Aug 17, 2018

Juwi wins South African solar contracts worth 250MW

Solar
Africa
Olivia Minnock
2 min
German renewable energy company, juwi Renewable Energies, has won three contracts with a combined value of $200mn (ZAR3bn) for sola...

German renewable energy company, juwi Renewable Energies, has won three contracts with a combined value of $200mn (ZAR3bn) for solar energy in South Africa.

The contracts include EPC (engineering, procurement and construction) and O&M (operation and maintenance), and have been concluded with African Infrastructure Investment Managers (AIIM) which is Africa’s biggest infrastructure private equity fund manager and part of Old Mutual Alternative Investments.

The three solar projects are the 86MW Waterloo Solar Park and the 78MW Bokamoso Solar Park, both located in North West Province, along with the 86MW Droogfontein 2 Solar Park, located in Northern Cape. Altogether, the parks are set to deliver 250MW of solar PV energy to the South African power grid.

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AIIM’s IDEAS Managed Fund is to be the majority shareholder with a 50.01% stake in the projects. The fund is South Africa’s biggest for domestic infrastructure equity, with $890,000 (ZAR13.2mn) assets under management.

The projects were signed by juwi as part of the REIPPPP Programme, and debt funding was provided by ABSA and Nedbank.

Juwi’s Managing Director, Greg Austin, said: “We are delighted to have closed the EPC and O&M contracts and the associated agreements with AIIM, together with their equity and debt partners. For juwi, this represents a major milestone as the addition of this 250MW triples our existing portfolio of solar PV projects constructed and operated in South Africa.”

Juwi has also outlined some key economic benefits of the new solar facility investments, such as 100% South African ownership, 50% direct black ownership with an additional 15% indirect black ownership, and 40% black participation in EPC contracts.

Austin commented: “The RE sector brings real socio-economic benefits to South Africa, offering significant job creation, and infrastructural development to facilitate economic growth and attract investment to the region.”

 

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May 13, 2021

All but two UK regions failing on school energy efficiency

schools
energyefficiency
Renewables
Dominic Ellis
2 min
Yorkshire & the Humber and the North East are the only UK regions where schools have collectively reduced how much they spend on energy per pupil

Most schools are still "treading water" on implementing energy efficient technology, according to new analysis of Government data from eLight.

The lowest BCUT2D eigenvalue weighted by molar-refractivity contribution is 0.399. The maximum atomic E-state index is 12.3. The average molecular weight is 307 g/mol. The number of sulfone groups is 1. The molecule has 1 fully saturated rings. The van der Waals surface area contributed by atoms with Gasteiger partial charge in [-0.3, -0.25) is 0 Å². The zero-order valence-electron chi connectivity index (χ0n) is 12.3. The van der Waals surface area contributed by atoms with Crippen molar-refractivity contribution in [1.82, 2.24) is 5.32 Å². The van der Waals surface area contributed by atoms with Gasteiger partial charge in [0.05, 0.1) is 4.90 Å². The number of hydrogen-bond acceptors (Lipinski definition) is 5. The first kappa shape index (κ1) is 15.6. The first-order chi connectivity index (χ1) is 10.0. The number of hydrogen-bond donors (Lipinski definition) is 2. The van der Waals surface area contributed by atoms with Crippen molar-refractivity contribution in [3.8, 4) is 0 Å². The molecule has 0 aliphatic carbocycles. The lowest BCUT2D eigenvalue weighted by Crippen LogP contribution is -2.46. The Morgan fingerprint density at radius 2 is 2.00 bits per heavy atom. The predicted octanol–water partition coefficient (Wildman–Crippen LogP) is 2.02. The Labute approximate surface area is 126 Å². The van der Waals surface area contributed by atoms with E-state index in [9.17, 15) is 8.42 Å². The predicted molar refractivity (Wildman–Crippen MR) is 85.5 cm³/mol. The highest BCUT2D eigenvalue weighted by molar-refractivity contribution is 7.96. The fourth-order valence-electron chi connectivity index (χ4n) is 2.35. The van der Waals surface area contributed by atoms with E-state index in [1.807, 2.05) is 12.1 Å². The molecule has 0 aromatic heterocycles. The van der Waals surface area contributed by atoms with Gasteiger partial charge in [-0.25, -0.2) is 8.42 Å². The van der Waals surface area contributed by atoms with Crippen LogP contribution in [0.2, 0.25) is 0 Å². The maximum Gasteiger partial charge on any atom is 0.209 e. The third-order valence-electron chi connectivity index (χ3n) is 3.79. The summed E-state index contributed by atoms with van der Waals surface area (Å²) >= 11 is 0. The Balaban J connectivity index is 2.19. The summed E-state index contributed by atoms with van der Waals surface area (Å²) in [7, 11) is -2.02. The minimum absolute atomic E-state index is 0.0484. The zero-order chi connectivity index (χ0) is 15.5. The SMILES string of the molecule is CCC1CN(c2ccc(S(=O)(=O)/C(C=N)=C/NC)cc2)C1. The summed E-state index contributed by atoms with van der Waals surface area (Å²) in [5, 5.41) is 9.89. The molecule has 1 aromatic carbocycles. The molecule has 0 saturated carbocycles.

Yorkshire & the Humber and the North East are the only regions where schools have collectively reduced how much they spend on energy per pupil, cutting expenditure by 4.4% and 0.9% respectively. Every other region of England increased its average energy expenditure per pupil, with schools in Inner London doing so by as much as 23.5%.

According to The Carbon Trust, energy bills in UK schools amount to £543 million per year, with 50% of a school’s total electricity cost being lighting. If every school in the UK implemented any type of energy efficient technology, over £100 million could be saved each year.

Harvey Sinclair, CEO of eEnergy, eLight’s parent company, said the figures demonstrate an uncomfortable truth for the education sector – namely that most schools are still treading water on the implementation of energy efficient technology. Energy efficiency could make a huge difference to meeting net zero ambitions, but most schools are still lagging behind.

“The solutions exist, but they are not being deployed fast enough," he said. "For example, we’ve made great progress in upgrading schools to energy-efficient LED lighting, but with 80% of schools yet to make the switch, there’s an enormous opportunity to make a collective reduction in carbon footprint and save a lot of money on energy bills. Our model means the entire project is financed, doesn’t require any upfront expenditure, and repayments are more than covered by the energy savings made."

He said while it has worked with over 300 schools, most are still far too slow to commit. "We are urging them to act with greater urgency because climate change won’t wait, and the need for action gets more pressing every year. The education sector has an important part to play in that and pupils around the country expect their schools to do so – there is still a huge job to be done."

North Yorkshire County Council is benefiting from the Public Sector Decarbonisation Scheme, which has so far awarded nearly £1bn for energy efficiency and heat decarbonisation projects around the country, and Craven schools has reportedly made a successful £2m bid (click here).

The Department for Education has issued 13 tips for reducing energy and water use in schools.

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